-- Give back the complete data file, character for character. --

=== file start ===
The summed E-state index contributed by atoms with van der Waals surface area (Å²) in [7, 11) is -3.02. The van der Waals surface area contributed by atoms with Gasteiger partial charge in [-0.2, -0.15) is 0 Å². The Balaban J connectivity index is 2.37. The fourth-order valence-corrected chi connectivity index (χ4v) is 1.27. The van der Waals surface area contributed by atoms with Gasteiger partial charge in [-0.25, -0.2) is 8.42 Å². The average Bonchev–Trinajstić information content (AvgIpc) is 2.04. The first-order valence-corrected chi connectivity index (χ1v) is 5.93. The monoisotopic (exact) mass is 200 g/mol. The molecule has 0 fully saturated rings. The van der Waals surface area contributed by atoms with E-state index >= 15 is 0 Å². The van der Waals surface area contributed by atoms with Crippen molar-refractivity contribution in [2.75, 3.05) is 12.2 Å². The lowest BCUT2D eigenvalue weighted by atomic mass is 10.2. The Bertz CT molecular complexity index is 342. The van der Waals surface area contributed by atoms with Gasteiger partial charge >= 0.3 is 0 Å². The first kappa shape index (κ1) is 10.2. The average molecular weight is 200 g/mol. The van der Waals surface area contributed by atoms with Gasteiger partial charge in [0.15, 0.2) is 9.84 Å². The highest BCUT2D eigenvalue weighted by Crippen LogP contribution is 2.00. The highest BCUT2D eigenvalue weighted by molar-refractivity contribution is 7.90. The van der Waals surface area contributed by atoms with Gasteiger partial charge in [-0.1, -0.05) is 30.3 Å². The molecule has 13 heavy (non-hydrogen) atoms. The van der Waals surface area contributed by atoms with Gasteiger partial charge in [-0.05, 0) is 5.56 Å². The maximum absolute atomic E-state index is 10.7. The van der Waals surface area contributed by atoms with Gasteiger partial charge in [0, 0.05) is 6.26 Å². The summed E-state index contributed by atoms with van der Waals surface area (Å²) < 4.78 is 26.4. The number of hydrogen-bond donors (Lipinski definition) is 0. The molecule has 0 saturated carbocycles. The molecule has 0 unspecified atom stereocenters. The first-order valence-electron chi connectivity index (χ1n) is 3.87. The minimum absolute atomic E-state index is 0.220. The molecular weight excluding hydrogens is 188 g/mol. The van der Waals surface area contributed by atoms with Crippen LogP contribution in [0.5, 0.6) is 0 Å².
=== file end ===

The summed E-state index contributed by atoms with van der Waals surface area (Å²) in [7, 11) is -3.02. The van der Waals surface area contributed by atoms with Gasteiger partial charge in [-0.2, -0.15) is 0 Å². The Balaban J connectivity index is 2.37. The fourth-order valence-corrected chi connectivity index (χ4v) is 1.27. The van der Waals surface area contributed by atoms with Gasteiger partial charge in [-0.25, -0.2) is 8.42 Å². The average Bonchev–Trinajstić information content (AvgIpc) is 2.04. The first-order valence-corrected chi connectivity index (χ1v) is 5.93. The monoisotopic (exact) mass is 200 g/mol. The molecule has 0 fully saturated rings. The van der Waals surface area contributed by atoms with E-state index >= 15 is 0 Å². The van der Waals surface area contributed by atoms with Crippen molar-refractivity contribution in [2.75, 3.05) is 12.2 Å². The lowest BCUT2D eigenvalue weighted by atomic mass is 10.2. The Bertz CT molecular complexity index is 342. The van der Waals surface area contributed by atoms with Gasteiger partial charge >= 0.3 is 0 Å². The first kappa shape index (κ1) is 10.2. The average molecular weight is 200 g/mol. The van der Waals surface area contributed by atoms with Gasteiger partial charge in [0.15, 0.2) is 9.84 Å². The highest BCUT2D eigenvalue weighted by Crippen LogP contribution is 2.00. The highest BCUT2D eigenvalue weighted by molar-refractivity contribution is 7.90. The van der Waals surface area contributed by atoms with Gasteiger partial charge in [-0.1, -0.05) is 30.3 Å². The molecule has 13 heavy (non-hydrogen) atoms. The van der Waals surface area contributed by atoms with Gasteiger partial charge in [-0.05, 0) is 5.56 Å². The maximum absolute atomic E-state index is 10.7. The van der Waals surface area contributed by atoms with Gasteiger partial charge in [0, 0.05) is 6.26 Å². The summed E-state index contributed by atoms with van der Waals surface area (Å²) < 4.78 is 26.4. The number of hydrogen-bond donors (Lipinski definition) is 0. The molecule has 0 saturated carbocycles. The molecule has 0 unspecified atom stereocenters. The first-order valence-electron chi connectivity index (χ1n) is 3.87. The minimum absolute atomic E-state index is 0.220. The molecular weight excluding hydrogens is 188 g/mol. The van der Waals surface area contributed by atoms with Crippen LogP contribution in [0.5, 0.6) is 0 Å².